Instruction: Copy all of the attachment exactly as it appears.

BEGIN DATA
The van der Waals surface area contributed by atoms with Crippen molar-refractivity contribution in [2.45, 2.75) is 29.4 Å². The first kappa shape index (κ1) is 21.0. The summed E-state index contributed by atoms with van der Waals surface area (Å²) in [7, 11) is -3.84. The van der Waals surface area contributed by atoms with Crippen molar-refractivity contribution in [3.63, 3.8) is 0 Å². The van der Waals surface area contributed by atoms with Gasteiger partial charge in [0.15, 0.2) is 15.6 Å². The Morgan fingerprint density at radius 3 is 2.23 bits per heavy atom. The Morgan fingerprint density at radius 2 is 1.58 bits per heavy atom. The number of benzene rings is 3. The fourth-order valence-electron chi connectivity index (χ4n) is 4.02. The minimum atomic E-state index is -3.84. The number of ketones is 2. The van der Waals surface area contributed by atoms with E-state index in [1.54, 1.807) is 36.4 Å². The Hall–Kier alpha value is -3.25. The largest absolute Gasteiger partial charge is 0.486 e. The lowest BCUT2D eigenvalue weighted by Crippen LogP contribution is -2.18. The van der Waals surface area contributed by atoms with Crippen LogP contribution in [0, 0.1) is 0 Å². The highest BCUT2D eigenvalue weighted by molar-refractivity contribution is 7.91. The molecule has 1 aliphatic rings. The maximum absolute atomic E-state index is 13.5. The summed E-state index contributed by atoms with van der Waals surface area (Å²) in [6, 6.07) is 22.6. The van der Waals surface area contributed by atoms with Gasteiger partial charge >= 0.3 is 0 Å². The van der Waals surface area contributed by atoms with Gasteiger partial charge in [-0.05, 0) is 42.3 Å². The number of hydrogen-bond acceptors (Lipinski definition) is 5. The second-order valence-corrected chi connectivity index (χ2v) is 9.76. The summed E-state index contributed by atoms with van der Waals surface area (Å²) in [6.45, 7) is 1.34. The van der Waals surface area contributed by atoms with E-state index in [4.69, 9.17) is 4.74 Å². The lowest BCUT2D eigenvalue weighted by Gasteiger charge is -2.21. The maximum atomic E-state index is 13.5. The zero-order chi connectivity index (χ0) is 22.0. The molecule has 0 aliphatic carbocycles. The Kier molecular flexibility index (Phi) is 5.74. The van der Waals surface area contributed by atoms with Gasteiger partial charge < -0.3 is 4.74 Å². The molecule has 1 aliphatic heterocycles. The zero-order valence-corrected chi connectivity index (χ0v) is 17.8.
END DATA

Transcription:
The van der Waals surface area contributed by atoms with Crippen molar-refractivity contribution in [2.45, 2.75) is 29.4 Å². The first kappa shape index (κ1) is 21.0. The summed E-state index contributed by atoms with van der Waals surface area (Å²) in [7, 11) is -3.84. The van der Waals surface area contributed by atoms with Crippen molar-refractivity contribution in [3.63, 3.8) is 0 Å². The van der Waals surface area contributed by atoms with Gasteiger partial charge in [0.15, 0.2) is 15.6 Å². The Morgan fingerprint density at radius 3 is 2.23 bits per heavy atom. The Morgan fingerprint density at radius 2 is 1.58 bits per heavy atom. The number of benzene rings is 3. The fourth-order valence-electron chi connectivity index (χ4n) is 4.02. The minimum atomic E-state index is -3.84. The number of ketones is 2. The van der Waals surface area contributed by atoms with E-state index in [1.54, 1.807) is 36.4 Å². The Hall–Kier alpha value is -3.25. The largest absolute Gasteiger partial charge is 0.486 e. The lowest BCUT2D eigenvalue weighted by Crippen LogP contribution is -2.18. The van der Waals surface area contributed by atoms with Crippen LogP contribution in [0, 0.1) is 0 Å². The highest BCUT2D eigenvalue weighted by molar-refractivity contribution is 7.91. The molecule has 1 aliphatic rings. The maximum absolute atomic E-state index is 13.5. The summed E-state index contributed by atoms with van der Waals surface area (Å²) in [6, 6.07) is 22.6. The van der Waals surface area contributed by atoms with Gasteiger partial charge >= 0.3 is 0 Å². The van der Waals surface area contributed by atoms with Gasteiger partial charge in [-0.05, 0) is 42.3 Å². The number of hydrogen-bond acceptors (Lipinski definition) is 5. The second-order valence-corrected chi connectivity index (χ2v) is 9.76. The summed E-state index contributed by atoms with van der Waals surface area (Å²) in [6.45, 7) is 1.34. The van der Waals surface area contributed by atoms with E-state index in [4.69, 9.17) is 4.74 Å². The lowest BCUT2D eigenvalue weighted by Gasteiger charge is -2.21. The maximum atomic E-state index is 13.5. The zero-order chi connectivity index (χ0) is 22.0. The molecule has 0 aliphatic carbocycles. The Kier molecular flexibility index (Phi) is 5.74. The van der Waals surface area contributed by atoms with Gasteiger partial charge < -0.3 is 4.74 Å². The molecule has 1 aliphatic heterocycles. The zero-order valence-corrected chi connectivity index (χ0v) is 17.8.